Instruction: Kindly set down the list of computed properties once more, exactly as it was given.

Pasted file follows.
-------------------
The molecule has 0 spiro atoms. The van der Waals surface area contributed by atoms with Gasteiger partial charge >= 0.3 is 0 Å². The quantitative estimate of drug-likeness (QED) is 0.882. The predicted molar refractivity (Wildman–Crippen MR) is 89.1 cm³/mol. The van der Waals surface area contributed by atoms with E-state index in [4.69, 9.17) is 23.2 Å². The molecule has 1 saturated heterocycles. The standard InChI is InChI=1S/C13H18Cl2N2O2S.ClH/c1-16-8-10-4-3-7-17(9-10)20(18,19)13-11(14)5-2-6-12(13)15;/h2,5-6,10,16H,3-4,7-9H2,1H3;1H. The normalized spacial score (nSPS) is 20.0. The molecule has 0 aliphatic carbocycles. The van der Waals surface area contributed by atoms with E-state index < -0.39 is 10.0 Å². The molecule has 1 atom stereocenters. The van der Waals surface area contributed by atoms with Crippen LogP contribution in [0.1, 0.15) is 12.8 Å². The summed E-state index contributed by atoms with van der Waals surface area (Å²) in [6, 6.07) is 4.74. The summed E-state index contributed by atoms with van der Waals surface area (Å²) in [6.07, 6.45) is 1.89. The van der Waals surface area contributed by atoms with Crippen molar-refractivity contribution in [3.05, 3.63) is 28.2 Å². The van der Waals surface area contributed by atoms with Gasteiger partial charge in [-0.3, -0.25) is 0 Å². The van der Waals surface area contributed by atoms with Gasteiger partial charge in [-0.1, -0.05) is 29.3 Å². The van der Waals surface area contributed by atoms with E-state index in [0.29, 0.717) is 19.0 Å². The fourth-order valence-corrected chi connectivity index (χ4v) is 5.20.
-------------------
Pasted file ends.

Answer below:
The molecule has 0 spiro atoms. The van der Waals surface area contributed by atoms with Gasteiger partial charge >= 0.3 is 0 Å². The quantitative estimate of drug-likeness (QED) is 0.882. The predicted molar refractivity (Wildman–Crippen MR) is 89.1 cm³/mol. The van der Waals surface area contributed by atoms with E-state index in [4.69, 9.17) is 23.2 Å². The molecule has 1 saturated heterocycles. The standard InChI is InChI=1S/C13H18Cl2N2O2S.ClH/c1-16-8-10-4-3-7-17(9-10)20(18,19)13-11(14)5-2-6-12(13)15;/h2,5-6,10,16H,3-4,7-9H2,1H3;1H. The normalized spacial score (nSPS) is 20.0. The molecule has 0 aliphatic carbocycles. The van der Waals surface area contributed by atoms with E-state index < -0.39 is 10.0 Å². The molecule has 1 atom stereocenters. The van der Waals surface area contributed by atoms with Crippen LogP contribution in [0.1, 0.15) is 12.8 Å². The summed E-state index contributed by atoms with van der Waals surface area (Å²) in [6, 6.07) is 4.74. The summed E-state index contributed by atoms with van der Waals surface area (Å²) in [6.07, 6.45) is 1.89. The van der Waals surface area contributed by atoms with Crippen molar-refractivity contribution in [3.05, 3.63) is 28.2 Å². The van der Waals surface area contributed by atoms with Gasteiger partial charge in [-0.3, -0.25) is 0 Å². The van der Waals surface area contributed by atoms with Gasteiger partial charge in [-0.1, -0.05) is 29.3 Å². The van der Waals surface area contributed by atoms with E-state index in [0.29, 0.717) is 19.0 Å². The fourth-order valence-corrected chi connectivity index (χ4v) is 5.20.